Abnormal expression of many apoptosis-related molecules, including TNF, Fas, and their corresponding receptors, has been observed in MS lesion24,25. The data vary, however, regarding the extent of apoptosis associated with this pattern of expression. Whereas some authors have observed little evidence for apoptosis of oligodendrocytes26, others report intense DNA fragmentation as in apoptosis both in lymphocytes and oligodendrocytes27.

                Our study revealed highly significant decrease in the percentage of apoptotic PBMCs in patients versus control subjects  as demonstrated morphologically by Giemsa stain, Acridin orange stain,  propidium  iodide stain and by DNA fragmentation.

         In MS, spontaneous apoptosis of unfractionated peripheral mononuclear cells was significantly reduced, and activated intrathecaly, and peripheral T cells were found to be predominantly resistant to independent apoptosis. These results indicate that (in clinically active MS) the reduced susceptibility of cells to apoptosis is partly due to impairment of Fas- independent apoptotic pathway28. An alternative explanation is that increased expression levels reflect a constitutional over activity of apoptosis-inducing molecules. This, however, would be contrary to the hypothesis that MS may be influenced by a genetically determined failure of activation-induced apoptosis of auto reactive T cells29. This view is supported by experimental autoimmune encephalitis data which show that CNS apoptosis is more prevalent in effector (lymphoid) cells than in target cells (oligodendrocytes)30.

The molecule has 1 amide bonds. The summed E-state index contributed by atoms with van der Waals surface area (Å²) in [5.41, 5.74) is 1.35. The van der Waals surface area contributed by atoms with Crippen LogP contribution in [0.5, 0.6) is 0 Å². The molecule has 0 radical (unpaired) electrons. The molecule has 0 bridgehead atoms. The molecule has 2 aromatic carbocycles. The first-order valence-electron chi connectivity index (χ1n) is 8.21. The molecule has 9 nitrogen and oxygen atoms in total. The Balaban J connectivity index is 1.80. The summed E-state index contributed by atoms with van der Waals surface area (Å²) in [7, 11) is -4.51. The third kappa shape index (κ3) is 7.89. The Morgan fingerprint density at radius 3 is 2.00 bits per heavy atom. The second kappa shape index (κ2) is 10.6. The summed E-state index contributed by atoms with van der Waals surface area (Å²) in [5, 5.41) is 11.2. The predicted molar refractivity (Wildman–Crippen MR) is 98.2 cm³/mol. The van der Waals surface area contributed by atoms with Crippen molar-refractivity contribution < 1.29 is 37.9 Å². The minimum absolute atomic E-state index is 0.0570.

Our study revealed highly significant decrease in the expression of apoptotic factors (Fas & Fas L) in patients versus control and highly significant increase in the expression of anti-apoptotic factors (Bcl-2 & NF-κB) in patients compared to control.

                Ichikawa30 found that the expression rate of Fas antigen on T cells in peripheral blood (PB) in MS patients was higher than that of healthy control and the expression rate in MS patients was higher in CSF than in peripheral blood, the results suggested that there is acceleration or impairment of apoptosis on activated T cells in MS. 

         Zipp31, Dianzani et al.32 and Gomes et al.33 are in agreement with our results about Fas and suggested that development of autoimmune lymphoproliferative patterns may involve several alterations hitting the Fas system, but might also involve alterations in other systems contributing to the switching–off or proliferation of lymphocytes. Moreover Lopatins Kaya et al.35 found that FasL mRNA was increased prior to exacerbation in relapsing remitting (RR) MS and decreased during clinical activity which may be due to the migration of inflammatory cells to the central nervous system.